The glaze is running down on the inside, so it has a high melt fluidity. "High melt fluidity" is another way of saying that it is being over fired to get the visual effect. It is percolating at top temperature (during the temperature-hold period), forming bubbles. There is enough surface tension to maintain them all the way down to the body, and for as long as the temperature is held. To break the bubbles and heal up after them the kiln needs to be cooled to a point where decreasing melt fluidity can overcome the surface tension. The hold temperature needs to be high enough that the glaze is still fluid enough to run in and and heal the residual craters. A typical drop temperature is 100F.
Blistering is a common surface defect that occurs with ceramic glazes. The problem emerges from the kiln and can occur erratically in production. And be difficult to solve.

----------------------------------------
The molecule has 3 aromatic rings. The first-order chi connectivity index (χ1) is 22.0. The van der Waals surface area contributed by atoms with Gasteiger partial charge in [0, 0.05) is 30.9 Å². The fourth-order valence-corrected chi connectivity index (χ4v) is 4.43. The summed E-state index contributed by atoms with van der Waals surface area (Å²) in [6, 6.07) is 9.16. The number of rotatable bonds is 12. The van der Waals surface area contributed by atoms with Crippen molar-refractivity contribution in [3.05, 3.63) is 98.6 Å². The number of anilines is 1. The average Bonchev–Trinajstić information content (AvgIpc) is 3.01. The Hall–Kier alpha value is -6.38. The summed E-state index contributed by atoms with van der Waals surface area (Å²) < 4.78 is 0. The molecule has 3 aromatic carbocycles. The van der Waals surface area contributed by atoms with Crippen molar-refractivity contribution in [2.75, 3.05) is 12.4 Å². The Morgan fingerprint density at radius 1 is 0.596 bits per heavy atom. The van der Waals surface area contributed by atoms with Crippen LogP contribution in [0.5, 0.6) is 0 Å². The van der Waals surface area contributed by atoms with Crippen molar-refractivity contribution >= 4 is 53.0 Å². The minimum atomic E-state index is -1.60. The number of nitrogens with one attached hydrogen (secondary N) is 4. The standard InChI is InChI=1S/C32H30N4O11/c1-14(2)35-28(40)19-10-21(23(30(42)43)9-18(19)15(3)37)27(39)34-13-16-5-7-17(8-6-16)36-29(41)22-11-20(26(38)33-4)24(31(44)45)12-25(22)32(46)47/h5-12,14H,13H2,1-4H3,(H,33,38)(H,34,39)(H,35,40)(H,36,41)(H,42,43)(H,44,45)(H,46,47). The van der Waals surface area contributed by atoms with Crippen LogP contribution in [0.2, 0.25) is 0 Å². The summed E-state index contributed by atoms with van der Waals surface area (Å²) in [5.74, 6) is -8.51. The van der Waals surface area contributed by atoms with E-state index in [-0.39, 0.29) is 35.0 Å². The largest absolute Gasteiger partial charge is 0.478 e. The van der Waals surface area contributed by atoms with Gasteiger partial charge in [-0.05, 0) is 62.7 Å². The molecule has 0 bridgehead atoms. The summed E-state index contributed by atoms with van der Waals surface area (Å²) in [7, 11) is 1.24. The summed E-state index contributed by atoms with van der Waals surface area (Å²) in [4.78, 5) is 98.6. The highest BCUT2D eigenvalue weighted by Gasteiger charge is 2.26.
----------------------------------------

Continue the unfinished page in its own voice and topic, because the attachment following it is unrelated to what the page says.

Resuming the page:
Ceramic glazes melt and flow according to their chemistry and mineralogy. Observing and measuring the nature and amount of flow is important in understanding them.
Fluid Melt Glazes
Fluid melt glazes and over-melting, over fired, to the point that they run down off ware. This feature enables the development of super-floss and cyrstallization.
Questions and suggestions to help you reason out the real cause of ceramic glaze blistering and bubbling problems and work out a solution